As soon as I heard that all middle school Humanities teachers would get to hear Donalyn Miller present on “Creating An Engaging Reading Culture” I was giddy with excitement. I had read The Book Whisperer and bought my own copy. I’d borrowed Reading in the Wild from the library and found it inspiring, too. But to see her in person…that was taking things to a whole new level.
I won’t transcribe my notes for you, just let me say, I was not disappointed. She was really funny – teaching middle school tends to give you a great sense of humor – and very practical. Every thing she talked about was eminently doable. She also provided some talking points for a difficult decision I made recently.
We are a one-to-one school. Every student has been issued a Chromebook. This was more an issue of physical space than access to technology. We are bursting at the seams and gave up our computer labs this year to add more classrooms. To compensate for this loss, the school district made us a one-to -one school. It has been a blessing in many ways, but it presents dilemmas as well.
Right from the start of the year, I have let students read on their Chromebooks. For the most part, there have been no problems. Yes, a few kids play games, or do homework when they are supposed to be reading, but at this point in the year, I know those who are most likely to do so and keep a close eye on them. My biggest concern has been the amount of screen time students are getting. I’ve stewed about this and last week I announced my plan to the kids: when we return from Spring Break, all independent reading will require a print book. Surprisingly, few kids complained.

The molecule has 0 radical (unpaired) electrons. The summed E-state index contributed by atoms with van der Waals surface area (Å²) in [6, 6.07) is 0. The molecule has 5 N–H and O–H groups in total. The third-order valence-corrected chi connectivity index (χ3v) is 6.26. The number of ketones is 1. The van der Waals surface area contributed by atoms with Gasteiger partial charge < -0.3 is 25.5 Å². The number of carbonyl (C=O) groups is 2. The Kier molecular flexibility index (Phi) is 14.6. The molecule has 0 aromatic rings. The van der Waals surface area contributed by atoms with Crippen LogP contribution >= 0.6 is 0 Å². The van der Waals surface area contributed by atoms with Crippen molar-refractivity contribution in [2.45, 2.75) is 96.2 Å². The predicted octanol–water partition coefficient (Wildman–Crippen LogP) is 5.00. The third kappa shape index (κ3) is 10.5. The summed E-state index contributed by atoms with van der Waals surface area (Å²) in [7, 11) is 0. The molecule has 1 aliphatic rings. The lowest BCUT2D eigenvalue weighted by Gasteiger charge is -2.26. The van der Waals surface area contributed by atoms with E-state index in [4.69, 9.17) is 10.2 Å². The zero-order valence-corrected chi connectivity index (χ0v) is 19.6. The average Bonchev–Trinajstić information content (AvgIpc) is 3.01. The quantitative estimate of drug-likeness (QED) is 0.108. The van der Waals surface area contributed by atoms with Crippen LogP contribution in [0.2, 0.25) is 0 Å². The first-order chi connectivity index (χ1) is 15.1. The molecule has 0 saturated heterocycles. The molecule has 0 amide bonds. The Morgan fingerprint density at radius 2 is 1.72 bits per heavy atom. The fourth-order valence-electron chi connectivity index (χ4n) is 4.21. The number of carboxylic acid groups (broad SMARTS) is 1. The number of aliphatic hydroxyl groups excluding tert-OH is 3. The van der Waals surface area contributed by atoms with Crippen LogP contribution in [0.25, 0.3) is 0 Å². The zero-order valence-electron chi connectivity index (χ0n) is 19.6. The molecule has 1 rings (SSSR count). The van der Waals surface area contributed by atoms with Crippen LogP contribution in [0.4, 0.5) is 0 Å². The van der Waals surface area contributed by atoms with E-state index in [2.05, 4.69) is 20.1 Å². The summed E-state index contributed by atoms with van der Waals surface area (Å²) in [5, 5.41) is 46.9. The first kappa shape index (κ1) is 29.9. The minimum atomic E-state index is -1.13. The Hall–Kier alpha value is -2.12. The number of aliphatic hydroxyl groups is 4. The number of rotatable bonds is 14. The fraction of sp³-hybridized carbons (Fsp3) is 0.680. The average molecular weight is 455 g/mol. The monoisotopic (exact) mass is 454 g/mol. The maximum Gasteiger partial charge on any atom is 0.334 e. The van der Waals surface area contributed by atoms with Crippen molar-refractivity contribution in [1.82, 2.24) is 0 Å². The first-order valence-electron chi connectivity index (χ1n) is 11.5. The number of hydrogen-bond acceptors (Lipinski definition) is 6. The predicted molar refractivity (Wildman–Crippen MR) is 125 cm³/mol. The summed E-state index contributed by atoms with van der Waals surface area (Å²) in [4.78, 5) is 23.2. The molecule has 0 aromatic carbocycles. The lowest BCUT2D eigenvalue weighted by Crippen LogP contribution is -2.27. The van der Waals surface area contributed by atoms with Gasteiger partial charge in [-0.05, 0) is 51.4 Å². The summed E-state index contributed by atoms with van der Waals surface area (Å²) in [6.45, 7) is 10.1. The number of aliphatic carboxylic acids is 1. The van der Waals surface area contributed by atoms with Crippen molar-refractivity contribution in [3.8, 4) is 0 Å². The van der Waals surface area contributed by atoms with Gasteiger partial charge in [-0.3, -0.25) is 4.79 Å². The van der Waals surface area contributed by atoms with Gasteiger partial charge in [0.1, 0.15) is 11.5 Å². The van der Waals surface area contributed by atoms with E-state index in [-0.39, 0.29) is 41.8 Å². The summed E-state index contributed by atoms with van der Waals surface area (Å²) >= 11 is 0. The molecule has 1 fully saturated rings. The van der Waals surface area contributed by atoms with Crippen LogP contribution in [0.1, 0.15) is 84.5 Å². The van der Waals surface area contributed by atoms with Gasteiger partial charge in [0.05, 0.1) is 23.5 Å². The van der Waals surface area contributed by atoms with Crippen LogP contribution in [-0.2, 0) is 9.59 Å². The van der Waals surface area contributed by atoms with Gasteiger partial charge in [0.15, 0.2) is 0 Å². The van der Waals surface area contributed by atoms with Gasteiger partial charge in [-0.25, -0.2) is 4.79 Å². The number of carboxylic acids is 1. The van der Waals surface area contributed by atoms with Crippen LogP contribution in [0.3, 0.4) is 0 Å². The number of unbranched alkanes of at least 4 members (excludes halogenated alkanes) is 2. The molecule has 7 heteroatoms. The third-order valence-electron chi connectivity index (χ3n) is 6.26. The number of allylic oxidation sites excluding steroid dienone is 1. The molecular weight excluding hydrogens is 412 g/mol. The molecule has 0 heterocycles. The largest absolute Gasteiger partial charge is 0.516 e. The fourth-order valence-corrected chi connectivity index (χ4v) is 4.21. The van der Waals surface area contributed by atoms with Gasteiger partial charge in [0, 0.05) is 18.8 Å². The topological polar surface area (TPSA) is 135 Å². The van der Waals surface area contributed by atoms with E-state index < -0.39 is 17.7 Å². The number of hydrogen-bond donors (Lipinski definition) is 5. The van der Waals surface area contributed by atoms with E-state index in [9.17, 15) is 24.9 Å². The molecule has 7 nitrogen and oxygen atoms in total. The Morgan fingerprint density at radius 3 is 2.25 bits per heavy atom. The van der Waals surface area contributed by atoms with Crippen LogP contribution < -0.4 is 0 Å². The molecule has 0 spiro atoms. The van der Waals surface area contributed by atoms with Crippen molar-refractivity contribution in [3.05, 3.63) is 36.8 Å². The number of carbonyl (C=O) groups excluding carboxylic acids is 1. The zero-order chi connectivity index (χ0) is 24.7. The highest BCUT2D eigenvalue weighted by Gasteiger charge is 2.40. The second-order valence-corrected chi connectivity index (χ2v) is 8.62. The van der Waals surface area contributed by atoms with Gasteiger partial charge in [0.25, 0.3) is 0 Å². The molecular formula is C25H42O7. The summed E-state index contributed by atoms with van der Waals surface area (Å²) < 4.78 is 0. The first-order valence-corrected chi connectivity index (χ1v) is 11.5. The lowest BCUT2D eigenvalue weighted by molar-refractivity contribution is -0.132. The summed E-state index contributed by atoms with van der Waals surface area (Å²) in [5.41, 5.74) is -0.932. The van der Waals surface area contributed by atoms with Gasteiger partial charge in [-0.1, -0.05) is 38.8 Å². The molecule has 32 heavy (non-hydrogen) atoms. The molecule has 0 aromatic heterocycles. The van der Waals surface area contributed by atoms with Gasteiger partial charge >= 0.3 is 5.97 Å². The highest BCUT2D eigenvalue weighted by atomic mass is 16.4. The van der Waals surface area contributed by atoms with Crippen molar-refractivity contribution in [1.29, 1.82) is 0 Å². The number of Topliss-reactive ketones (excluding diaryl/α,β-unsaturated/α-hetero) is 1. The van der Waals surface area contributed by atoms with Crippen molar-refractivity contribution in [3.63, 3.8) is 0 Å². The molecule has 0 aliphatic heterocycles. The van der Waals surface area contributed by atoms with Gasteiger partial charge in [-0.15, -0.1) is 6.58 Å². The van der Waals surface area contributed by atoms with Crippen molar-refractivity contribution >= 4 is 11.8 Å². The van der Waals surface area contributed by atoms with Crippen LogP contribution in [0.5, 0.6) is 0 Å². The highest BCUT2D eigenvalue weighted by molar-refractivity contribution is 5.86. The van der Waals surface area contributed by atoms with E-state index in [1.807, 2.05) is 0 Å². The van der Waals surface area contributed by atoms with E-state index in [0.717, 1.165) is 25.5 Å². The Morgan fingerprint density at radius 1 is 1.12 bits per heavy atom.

In my gut, I knew this to be a good decision, but I lacked the research to back it up. Today, I got it. According to Donalyn Miller, multiple studies has shown that students in one to one programs read less. YIKES! There is a flow to reading a print text that does not happen when reading on a laptop – people read differently online, skimming and scanning, rather than reading for deeper understanding.
That information alone would have been enough to make the day great, and it came in the first part of the morning and more good stuff was yet to come. I am going back to school this morning energized and excited to tell my students about the great day I had and begin applying some of what I learned.